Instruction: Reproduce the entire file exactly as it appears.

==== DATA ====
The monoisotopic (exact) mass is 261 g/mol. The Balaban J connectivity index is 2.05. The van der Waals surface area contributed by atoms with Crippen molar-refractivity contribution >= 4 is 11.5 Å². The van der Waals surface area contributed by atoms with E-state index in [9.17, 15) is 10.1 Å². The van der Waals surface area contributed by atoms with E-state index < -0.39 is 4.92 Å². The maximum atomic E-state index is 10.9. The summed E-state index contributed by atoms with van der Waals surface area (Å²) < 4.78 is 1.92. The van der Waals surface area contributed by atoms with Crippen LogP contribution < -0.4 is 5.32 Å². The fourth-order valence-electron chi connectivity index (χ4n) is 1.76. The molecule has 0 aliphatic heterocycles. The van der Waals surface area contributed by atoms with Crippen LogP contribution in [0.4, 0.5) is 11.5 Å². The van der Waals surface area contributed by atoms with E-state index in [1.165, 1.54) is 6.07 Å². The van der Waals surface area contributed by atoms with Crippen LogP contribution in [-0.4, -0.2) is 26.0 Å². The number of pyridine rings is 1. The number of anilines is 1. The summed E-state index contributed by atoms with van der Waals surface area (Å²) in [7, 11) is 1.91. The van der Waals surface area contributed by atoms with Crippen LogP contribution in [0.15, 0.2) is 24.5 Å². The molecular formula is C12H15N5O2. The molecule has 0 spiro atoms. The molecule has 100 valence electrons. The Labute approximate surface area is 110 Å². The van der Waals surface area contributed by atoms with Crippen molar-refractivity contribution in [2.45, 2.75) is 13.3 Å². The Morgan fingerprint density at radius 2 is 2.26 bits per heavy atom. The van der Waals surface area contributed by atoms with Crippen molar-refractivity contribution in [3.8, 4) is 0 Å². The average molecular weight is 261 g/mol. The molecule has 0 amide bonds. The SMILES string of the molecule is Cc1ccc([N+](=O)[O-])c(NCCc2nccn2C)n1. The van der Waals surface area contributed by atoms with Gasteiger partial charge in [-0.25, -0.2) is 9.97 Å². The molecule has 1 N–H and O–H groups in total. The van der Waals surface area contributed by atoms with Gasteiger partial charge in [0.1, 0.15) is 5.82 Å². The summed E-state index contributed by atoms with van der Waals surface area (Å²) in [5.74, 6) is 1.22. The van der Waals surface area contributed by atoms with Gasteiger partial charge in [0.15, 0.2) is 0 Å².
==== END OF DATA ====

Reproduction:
The monoisotopic (exact) mass is 261 g/mol. The Balaban J connectivity index is 2.05. The van der Waals surface area contributed by atoms with Crippen molar-refractivity contribution >= 4 is 11.5 Å². The van der Waals surface area contributed by atoms with E-state index in [9.17, 15) is 10.1 Å². The van der Waals surface area contributed by atoms with E-state index < -0.39 is 4.92 Å². The maximum atomic E-state index is 10.9. The summed E-state index contributed by atoms with van der Waals surface area (Å²) < 4.78 is 1.92. The van der Waals surface area contributed by atoms with Crippen LogP contribution < -0.4 is 5.32 Å². The fourth-order valence-electron chi connectivity index (χ4n) is 1.76. The molecule has 0 aliphatic heterocycles. The van der Waals surface area contributed by atoms with Crippen LogP contribution in [0.4, 0.5) is 11.5 Å². The van der Waals surface area contributed by atoms with E-state index in [1.165, 1.54) is 6.07 Å². The van der Waals surface area contributed by atoms with Crippen LogP contribution in [-0.4, -0.2) is 26.0 Å². The number of pyridine rings is 1. The number of anilines is 1. The summed E-state index contributed by atoms with van der Waals surface area (Å²) in [7, 11) is 1.91. The van der Waals surface area contributed by atoms with Crippen LogP contribution in [0.15, 0.2) is 24.5 Å². The molecular formula is C12H15N5O2. The molecule has 0 spiro atoms. The molecule has 100 valence electrons. The Labute approximate surface area is 110 Å². The van der Waals surface area contributed by atoms with Crippen molar-refractivity contribution in [2.45, 2.75) is 13.3 Å². The Morgan fingerprint density at radius 2 is 2.26 bits per heavy atom. The van der Waals surface area contributed by atoms with Crippen molar-refractivity contribution in [3.8, 4) is 0 Å². The average molecular weight is 261 g/mol. The molecule has 0 amide bonds. The SMILES string of the molecule is Cc1ccc([N+](=O)[O-])c(NCCc2nccn2C)n1. The van der Waals surface area contributed by atoms with Gasteiger partial charge in [-0.25, -0.2) is 9.97 Å². The molecule has 1 N–H and O–H groups in total. The van der Waals surface area contributed by atoms with Gasteiger partial charge in [0.1, 0.15) is 5.82 Å². The summed E-state index contributed by atoms with van der Waals surface area (Å²) in [5.74, 6) is 1.22. The van der Waals surface area contributed by atoms with Gasteiger partial charge in [0.15, 0.2) is 0 Å².